The opinion of the court was delivered by: GALSTON
The libellant is the owner of the J.G. No. 48, a deck scow, which was chartered by Gallagher Brothers Sand & Gravel Corporation, under the usual harbor charter. The scow was tight, staunch and in all respects seaworthy at the time of the delivery to the respondents, but was damaged when returned. The respondents impleaded the North Shore Sand & Gravel Corporation, the Elmhurst Contracting Company and the tug Henry Henjes.
The North Shore Sand & Gravel Company undertook to purchase cargoes of sand and gravel for delivery to the Elmhurst Contracting Company at Leonardo, New Jersey, which contracting company was engaged in the construction of a pier extending into Sandy Hook Bay at Leonardo, New Jersey.
The J.G. No. 48, loaded with 356 yards of gravel and 236 yards of sand, arrived at the pier of the Central Railroad of New Jersey at Atlantic Highlands, near Leonardo, on October 23, 1943. After a short period she was towed by the tug Henry Henjes to the east side of a pier which the Construction Company was building at Leonardo, and was moored some distance out shore. The tug was engaged in the towing operation pursuant to a contract made by the Elmhurst Company with the Moran Towing Corporation.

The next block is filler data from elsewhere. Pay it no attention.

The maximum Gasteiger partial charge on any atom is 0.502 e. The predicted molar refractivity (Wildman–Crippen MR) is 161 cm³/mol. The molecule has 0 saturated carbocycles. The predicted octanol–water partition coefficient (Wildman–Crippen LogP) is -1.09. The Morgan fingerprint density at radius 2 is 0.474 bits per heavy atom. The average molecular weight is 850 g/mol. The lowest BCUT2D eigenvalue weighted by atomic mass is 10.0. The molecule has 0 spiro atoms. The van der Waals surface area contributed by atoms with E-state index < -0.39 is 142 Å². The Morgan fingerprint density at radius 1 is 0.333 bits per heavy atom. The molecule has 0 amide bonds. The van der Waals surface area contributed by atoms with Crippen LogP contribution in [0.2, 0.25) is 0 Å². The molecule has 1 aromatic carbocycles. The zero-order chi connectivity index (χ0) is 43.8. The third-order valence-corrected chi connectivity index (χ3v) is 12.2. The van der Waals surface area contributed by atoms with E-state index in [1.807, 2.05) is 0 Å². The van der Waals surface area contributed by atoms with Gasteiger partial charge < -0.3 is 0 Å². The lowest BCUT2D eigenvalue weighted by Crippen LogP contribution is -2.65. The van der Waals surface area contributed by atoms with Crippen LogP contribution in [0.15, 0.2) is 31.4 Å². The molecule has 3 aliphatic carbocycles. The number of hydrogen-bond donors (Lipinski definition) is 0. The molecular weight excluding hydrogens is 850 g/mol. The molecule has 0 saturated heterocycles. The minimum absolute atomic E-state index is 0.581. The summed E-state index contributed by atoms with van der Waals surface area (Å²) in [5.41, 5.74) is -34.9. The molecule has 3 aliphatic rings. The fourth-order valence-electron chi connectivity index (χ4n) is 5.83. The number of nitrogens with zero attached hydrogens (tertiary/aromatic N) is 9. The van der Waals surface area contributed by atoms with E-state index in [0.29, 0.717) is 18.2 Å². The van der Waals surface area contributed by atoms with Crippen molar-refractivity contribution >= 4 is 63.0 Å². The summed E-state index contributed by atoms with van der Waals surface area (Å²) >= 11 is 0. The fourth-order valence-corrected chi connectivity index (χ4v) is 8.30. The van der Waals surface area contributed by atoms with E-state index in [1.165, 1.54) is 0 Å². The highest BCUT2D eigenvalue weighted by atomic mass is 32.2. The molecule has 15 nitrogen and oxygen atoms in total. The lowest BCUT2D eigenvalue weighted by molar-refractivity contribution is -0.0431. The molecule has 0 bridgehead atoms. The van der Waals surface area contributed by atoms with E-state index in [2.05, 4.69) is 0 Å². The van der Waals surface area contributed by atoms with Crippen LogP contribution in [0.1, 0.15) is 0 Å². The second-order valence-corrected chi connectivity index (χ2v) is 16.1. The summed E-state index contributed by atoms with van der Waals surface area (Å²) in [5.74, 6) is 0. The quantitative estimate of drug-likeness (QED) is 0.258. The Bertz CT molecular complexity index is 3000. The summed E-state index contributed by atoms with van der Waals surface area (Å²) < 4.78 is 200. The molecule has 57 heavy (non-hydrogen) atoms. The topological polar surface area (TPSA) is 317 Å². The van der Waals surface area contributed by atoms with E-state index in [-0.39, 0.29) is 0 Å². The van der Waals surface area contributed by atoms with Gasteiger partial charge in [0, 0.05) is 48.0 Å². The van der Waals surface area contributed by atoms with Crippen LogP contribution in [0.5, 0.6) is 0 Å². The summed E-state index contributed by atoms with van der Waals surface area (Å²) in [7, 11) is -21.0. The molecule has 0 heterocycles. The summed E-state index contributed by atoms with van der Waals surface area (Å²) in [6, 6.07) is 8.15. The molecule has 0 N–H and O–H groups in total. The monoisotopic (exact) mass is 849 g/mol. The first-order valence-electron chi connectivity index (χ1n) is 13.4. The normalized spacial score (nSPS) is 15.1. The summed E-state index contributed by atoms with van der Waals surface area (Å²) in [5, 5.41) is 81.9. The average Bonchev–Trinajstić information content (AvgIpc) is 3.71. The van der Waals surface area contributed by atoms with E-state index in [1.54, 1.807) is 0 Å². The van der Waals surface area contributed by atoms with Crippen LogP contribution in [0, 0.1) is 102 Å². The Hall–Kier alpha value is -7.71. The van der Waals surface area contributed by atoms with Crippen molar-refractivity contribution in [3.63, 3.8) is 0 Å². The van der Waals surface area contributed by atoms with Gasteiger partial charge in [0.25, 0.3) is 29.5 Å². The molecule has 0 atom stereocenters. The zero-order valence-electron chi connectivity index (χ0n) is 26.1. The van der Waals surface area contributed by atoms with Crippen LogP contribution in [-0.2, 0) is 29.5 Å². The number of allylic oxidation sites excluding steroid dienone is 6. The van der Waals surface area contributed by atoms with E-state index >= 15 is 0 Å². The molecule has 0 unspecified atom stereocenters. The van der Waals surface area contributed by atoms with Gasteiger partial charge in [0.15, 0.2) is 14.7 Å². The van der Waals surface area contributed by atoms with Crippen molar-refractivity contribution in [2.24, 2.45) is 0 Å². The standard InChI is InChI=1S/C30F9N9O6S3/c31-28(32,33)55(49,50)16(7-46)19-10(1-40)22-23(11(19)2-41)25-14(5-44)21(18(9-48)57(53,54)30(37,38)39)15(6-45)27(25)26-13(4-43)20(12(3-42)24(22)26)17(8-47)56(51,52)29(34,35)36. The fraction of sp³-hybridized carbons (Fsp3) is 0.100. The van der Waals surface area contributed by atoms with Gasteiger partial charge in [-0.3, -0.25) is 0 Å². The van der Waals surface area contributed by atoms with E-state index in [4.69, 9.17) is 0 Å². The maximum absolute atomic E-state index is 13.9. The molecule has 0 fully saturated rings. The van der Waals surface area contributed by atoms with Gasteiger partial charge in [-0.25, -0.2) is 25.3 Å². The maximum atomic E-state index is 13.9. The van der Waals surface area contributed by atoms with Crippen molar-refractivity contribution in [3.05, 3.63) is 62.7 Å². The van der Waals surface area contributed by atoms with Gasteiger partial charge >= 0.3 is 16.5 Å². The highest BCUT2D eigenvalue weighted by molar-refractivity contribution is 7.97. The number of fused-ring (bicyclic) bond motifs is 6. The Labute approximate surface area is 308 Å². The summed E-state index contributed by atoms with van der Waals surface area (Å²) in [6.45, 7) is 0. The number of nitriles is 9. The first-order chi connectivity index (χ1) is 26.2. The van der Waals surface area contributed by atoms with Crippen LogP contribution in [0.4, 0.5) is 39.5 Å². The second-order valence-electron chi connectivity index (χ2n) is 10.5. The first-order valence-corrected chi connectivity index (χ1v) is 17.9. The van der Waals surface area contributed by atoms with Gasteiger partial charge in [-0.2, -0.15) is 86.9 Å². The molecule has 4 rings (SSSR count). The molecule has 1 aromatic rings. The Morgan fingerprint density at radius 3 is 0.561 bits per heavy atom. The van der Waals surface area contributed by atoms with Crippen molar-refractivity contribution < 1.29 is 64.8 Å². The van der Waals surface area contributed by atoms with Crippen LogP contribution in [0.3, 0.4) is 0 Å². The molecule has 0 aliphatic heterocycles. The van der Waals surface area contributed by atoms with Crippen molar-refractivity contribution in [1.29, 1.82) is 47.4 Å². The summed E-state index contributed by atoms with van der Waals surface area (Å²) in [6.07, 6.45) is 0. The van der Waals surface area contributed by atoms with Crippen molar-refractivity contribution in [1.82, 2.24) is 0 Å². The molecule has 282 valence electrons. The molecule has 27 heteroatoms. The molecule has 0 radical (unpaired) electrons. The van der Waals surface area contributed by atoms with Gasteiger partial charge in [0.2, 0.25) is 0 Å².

The evidence discloses that at the time that the Elmhurst Construction Company began work in August, 1943, beginning at a point about 1500 feet from shore, a number of concrete blocks were embedded in the bottom under water, about 300 feet off and parallel with the east side of the pier, and about 500 feet apart. The blocks were five by five by three feet in height. One or two feet were embedded. The blocks were to serve when needed as anchors for a floating construction plant which would be moored along the different sections of the dock under construction. Two wire cables were attached to each block. One cable was to receive the end of the mooring lines extending from the equipment to be moored. The end of the second was for the purpose of enabling a buoy to be attached thereto. These buoys were large timbers, crossed and floated on the surface of the water.
The J.G. No. 48 was to have been brought alongside a concrete-mixing plant which was moored to the pier. From each outboard corner of this mixing plant a mooring line extended at an angle of about 45 degrees to a mooring block.